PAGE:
They are rewarded for their contributions with an annual salary of around $90k. It’s also a quickly growing career path, with new positions developing at a rate of around 10% each year.
7. Business Intelligence
It’s worth pointing out that coding knowledge is a bonus rather than a requisite for this career path. If you know how to do it, all the better. If not, you can probably still scrape by and land a job in this exciting and rewarding career path.
Business intelligence professionals gather information and make recommendations to help businesses achieve their goals. In the digital age, many of these solutions will involve software, where coding knowledge comes into play.
You might not need it, but it will make your resume stand out. An invaluable asset even when applying for positions that are in high demand. Business intelligence professionals earn a median salary of just under $90k.
Of course, your coding background can help you achieve a career in programming. Straightforward and obvious, perhaps, but also lucrative. Programming jobs are in frequent demand, providing coders with attractive, often changing work.
This job can be performed freelance or full-time with an agency and is often done remotely, making it a flexible career path.
With a median salary of $85K, it’s not as lucrative as other careers on our list. However, there are many ways to increase the bankability of your programming skills.
Breaking Down Barriers
Has a frown creased your face? Might it be that you did consider exploring a career in programming only to find that people with your background are scantly represented in the industry? You’re not the sort of person to shirk away from adversity, but at the same time, you don’t want the friction. You’re talented, which should be enough to land you a good job.
The tech industry has been pretty monolithic regarding its professional representation. Overwhelmingly, these high-paying and exciting career opportunities have gone to white males.
If you are anything other than that, it’s very natural to wonder if there is a place for you in this career path.
That’s admittedly a personal consideration. It is, after all, mentally difficult to enter into a career or educational program in which you feel isolated and alone. That said, it’s worth noting that the tech industry has trended in a decidedly more diverse direction in recent years.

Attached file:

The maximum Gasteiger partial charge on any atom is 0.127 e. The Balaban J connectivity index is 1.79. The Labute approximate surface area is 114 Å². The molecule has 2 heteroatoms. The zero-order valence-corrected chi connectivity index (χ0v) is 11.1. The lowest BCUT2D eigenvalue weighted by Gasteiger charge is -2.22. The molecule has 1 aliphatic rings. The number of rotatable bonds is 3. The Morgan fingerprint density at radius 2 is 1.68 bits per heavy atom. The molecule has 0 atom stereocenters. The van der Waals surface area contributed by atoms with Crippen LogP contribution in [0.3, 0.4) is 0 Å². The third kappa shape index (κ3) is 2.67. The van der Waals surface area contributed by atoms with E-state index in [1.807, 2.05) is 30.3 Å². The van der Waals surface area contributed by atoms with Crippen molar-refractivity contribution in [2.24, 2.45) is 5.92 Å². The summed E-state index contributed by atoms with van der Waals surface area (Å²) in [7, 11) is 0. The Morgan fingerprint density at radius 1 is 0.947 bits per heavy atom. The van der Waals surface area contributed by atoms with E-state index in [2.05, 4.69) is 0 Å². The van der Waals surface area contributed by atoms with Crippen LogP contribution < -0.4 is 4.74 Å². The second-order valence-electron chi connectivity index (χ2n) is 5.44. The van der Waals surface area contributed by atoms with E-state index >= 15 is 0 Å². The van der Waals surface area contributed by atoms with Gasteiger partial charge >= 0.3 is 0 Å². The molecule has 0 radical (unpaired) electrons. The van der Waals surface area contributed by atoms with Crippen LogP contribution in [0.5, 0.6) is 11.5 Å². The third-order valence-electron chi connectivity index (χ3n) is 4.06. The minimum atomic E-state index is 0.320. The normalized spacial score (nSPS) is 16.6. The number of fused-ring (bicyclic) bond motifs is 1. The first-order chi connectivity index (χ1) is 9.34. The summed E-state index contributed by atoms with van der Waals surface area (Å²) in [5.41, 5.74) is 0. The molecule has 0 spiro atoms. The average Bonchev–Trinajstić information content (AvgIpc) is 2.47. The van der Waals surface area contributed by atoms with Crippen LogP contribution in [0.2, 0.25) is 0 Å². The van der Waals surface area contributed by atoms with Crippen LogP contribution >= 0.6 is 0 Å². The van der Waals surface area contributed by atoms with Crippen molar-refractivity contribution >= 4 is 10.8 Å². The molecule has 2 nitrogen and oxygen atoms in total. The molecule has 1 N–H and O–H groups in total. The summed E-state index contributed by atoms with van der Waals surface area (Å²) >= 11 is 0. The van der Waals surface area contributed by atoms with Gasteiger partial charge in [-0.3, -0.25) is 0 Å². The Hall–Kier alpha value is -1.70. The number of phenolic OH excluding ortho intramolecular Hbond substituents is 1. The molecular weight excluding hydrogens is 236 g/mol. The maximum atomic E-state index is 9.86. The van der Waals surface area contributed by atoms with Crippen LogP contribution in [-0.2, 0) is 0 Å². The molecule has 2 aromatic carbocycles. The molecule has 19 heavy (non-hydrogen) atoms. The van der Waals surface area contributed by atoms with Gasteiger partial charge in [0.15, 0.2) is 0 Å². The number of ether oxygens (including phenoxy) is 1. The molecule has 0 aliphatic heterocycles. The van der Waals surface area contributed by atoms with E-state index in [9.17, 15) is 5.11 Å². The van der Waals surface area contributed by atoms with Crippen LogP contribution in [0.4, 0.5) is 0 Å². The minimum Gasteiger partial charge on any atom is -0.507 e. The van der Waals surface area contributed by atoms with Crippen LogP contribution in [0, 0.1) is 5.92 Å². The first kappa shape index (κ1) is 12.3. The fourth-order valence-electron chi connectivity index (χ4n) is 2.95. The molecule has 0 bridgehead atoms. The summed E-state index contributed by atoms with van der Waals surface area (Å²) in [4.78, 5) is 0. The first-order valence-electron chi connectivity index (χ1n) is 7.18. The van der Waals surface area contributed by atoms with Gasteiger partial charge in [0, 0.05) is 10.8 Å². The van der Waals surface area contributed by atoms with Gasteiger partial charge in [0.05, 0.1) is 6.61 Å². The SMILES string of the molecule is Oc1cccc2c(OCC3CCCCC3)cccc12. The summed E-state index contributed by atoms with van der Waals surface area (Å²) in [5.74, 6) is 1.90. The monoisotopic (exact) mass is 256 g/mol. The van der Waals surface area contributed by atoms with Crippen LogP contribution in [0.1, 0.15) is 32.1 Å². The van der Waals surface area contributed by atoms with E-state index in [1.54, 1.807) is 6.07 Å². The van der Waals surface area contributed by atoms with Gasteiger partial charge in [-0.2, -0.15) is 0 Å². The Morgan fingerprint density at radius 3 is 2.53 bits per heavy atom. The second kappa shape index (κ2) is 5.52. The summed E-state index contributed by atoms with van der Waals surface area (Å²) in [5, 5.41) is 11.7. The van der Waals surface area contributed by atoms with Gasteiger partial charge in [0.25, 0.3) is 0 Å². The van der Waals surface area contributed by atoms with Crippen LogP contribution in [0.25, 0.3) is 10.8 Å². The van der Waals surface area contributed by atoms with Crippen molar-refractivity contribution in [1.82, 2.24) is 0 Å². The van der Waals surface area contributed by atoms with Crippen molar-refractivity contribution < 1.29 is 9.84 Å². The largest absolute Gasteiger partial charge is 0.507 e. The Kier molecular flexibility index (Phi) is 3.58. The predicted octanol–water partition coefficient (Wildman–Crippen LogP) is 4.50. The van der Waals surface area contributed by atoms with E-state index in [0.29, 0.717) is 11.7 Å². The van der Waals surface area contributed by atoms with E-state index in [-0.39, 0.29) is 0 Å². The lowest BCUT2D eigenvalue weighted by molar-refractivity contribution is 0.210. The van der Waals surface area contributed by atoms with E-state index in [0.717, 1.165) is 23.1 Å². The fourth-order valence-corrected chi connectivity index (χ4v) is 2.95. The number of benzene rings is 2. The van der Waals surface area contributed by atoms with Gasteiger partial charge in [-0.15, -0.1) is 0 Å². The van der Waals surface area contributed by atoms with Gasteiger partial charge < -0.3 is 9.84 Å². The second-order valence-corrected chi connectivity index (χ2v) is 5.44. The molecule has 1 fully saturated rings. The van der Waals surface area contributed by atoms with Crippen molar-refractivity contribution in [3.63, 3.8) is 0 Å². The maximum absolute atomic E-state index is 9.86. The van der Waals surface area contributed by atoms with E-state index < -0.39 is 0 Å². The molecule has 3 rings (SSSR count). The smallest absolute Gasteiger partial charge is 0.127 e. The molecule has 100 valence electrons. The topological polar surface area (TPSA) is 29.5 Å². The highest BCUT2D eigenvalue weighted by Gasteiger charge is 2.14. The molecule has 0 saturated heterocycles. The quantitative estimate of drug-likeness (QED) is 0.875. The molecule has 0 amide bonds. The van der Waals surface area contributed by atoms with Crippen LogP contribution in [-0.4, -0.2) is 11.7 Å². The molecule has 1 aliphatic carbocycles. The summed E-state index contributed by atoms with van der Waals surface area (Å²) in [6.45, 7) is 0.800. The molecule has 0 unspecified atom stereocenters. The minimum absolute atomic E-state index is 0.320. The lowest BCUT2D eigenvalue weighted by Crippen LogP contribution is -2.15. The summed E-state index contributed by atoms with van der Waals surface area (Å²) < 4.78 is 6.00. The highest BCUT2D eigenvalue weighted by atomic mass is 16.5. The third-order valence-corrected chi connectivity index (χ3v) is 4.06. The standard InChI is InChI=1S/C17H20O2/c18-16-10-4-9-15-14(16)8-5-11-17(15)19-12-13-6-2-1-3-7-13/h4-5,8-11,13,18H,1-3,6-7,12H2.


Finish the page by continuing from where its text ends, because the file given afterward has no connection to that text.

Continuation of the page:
This is owing mainly to an increase in effort on the part of companies in the tech industry, as well as more concerted outreach attempts by tech-related educational programs.
We’re still far away from anything approaching adequate representation. However, the future looks promising. Consider adding your voice to the tech industry.
You will get a rewarding career. The business you work for will get a bright new star, and the consuming public will inch closer to seeing itself more comprehensively represented in tech. Everyone wins.
It’s not just that tech is an exciting and lucrative career path. It’s also quickly touching all aspects of professional life. Even careers that aren’t directly involved in programming benefit from a knowledge of it.
If, for example, you are interested in marketing or even in becoming a controller, you’ll find very quickly that at least a basic understanding of code will benefit you.
So much of business is done online now. It helps your career prospects to be the person who knows how to update the company page without calling it the tech people.
Or even to communicate more effectively with developers when it comes time to launch a new product.
As Gretzky put it, you’ve got to head where the puck is going. In the future, tech skills will be a vital component of almost all high-paying jobs.
Now is the time to develop your skills, make yourself more marketable, and open yourself up to rewarding and exciting career opportunities only available to those with technological fluency.